NOTE: Although this post references the English Lit syllabus as a whole, I have not researched fully into the poetry and short stories lists so cannot comment on these.
I really enjoy studying English Literature at GCSE – many people detest dissecting fiction and digging for deeper meanings – but more often than not, I actually find it quite interesting.
I’m in year eleven and the two books I’m studying are Of Mice and Men and An Inspector Calls (the only other pieces of literature I have studied at GCSE are two Shakespeare plays). I enjoy the books outside of the classroom – I think they’re important, touch on interesting themes, and are unforgettable.
However, recently I started thinking about what I would have loved to study, alternatively, at GCSE. Out of curiosity, I checked out all of the prose and drama books on the syllabus on the BBC Bitesize website and made a list of the writers currently on the curriculum.
These stats are quite sad. And the curriculum is subject to change for the next exam series, but it is in fact reducing the amount of foreign literature.
I know that the literary works on the syllabus are all there for very valid reasons – many are life-changing, controversial and important books to talk about. Of the ones I’ve have read, they’re fantastic – take An Inspector Calls, which might well be my favourite 20th Century work.
However, the diversity is really lacking. For example – schools in England and Wales couldn’t even talk about LGBT* books until 2003, when Section 28, barring ‘positive portrayal’ of homosexuality, was repealed. Sadly, it’s clear that the English curriculum hasn’t made huge steps to become more inclusive after this.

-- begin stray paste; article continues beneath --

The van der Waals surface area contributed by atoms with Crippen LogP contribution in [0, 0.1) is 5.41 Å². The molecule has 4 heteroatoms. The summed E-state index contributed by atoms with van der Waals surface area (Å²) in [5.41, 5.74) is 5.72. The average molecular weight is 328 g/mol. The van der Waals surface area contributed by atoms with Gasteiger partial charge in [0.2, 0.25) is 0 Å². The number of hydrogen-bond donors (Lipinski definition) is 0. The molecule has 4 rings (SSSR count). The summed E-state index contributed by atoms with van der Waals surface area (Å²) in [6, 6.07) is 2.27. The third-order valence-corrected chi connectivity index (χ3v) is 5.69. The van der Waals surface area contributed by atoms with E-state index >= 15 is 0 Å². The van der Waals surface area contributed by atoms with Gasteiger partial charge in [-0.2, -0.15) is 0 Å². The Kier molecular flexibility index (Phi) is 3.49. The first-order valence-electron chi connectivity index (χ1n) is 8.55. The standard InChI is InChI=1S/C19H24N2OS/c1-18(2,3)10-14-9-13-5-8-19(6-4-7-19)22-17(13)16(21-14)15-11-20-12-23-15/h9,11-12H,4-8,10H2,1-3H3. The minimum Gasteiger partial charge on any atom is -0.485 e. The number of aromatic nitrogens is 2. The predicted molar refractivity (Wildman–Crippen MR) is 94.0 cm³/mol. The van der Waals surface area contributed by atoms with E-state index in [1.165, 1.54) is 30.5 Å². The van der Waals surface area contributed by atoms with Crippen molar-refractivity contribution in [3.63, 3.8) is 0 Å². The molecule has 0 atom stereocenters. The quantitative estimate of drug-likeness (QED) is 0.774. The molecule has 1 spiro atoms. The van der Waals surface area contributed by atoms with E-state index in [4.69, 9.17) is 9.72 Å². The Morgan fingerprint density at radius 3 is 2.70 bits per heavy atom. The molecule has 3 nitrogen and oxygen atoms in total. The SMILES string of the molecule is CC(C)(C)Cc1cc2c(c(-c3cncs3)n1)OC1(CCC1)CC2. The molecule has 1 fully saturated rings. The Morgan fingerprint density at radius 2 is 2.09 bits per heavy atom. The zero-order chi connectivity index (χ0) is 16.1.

There are so many books that could make the syllabus better. I know that most teenagers in my school and others dislike studying English Lit. Would the enjoyment and engagement in the classroom not be improved if we changed it up a bit?
How fantastic would it be to see some modern YA fiction? More books by PoC and LGBT* authors – and/or books with these minority characters as protagonists? Most works on the curriculum, although yes, incredibly important books and plays, all fall into very similar categories in that they are largely 20th Century / Shakespeare / written by people of similar backgrounds.
I talked to some friends in my English class about what they thought, and everyone seems to share the same opinion: if we had a more diverse range of books, students would be more interested in the classroom. Having a wider range of fiction available to study could make a huge impact. Everybody knows that representation of different groups of people can get more students interested in reading, as people can relate to and resonate with writers and stories – which can encourage people to enjoy literature outside of the classroom and later in life. And, at least in my school, I’m aware that people would like to study more books from recent years.
Isn’t it time we looked at some books that would be awesome in classrooms?
I took to Twitter and asked for suggestions. Here’s the fantastic responses! (The picture below is hyperlinked to my original tweet, in case people have replied after I put these together)
(yes i like drop shadows fight me)
Of the ones suggested that’s I’ve read, I 100% agree. I think if I had the power to put any book on the curriculum, I would choose Lies We tell Ourselves by Robin Talley. Lies We Tell Ourselves is a stunning, conversation-starting book about race and sexuality in the 1950’s, which would be fantastic to write about and discuss in class.
I would love to know your opinion on the English Curriculum, as I think it’s a topic worth discussing more. Do leave a comment, or contribute on Twitter!
Thanks to Ellen for providing feedback and some facts about Section 28.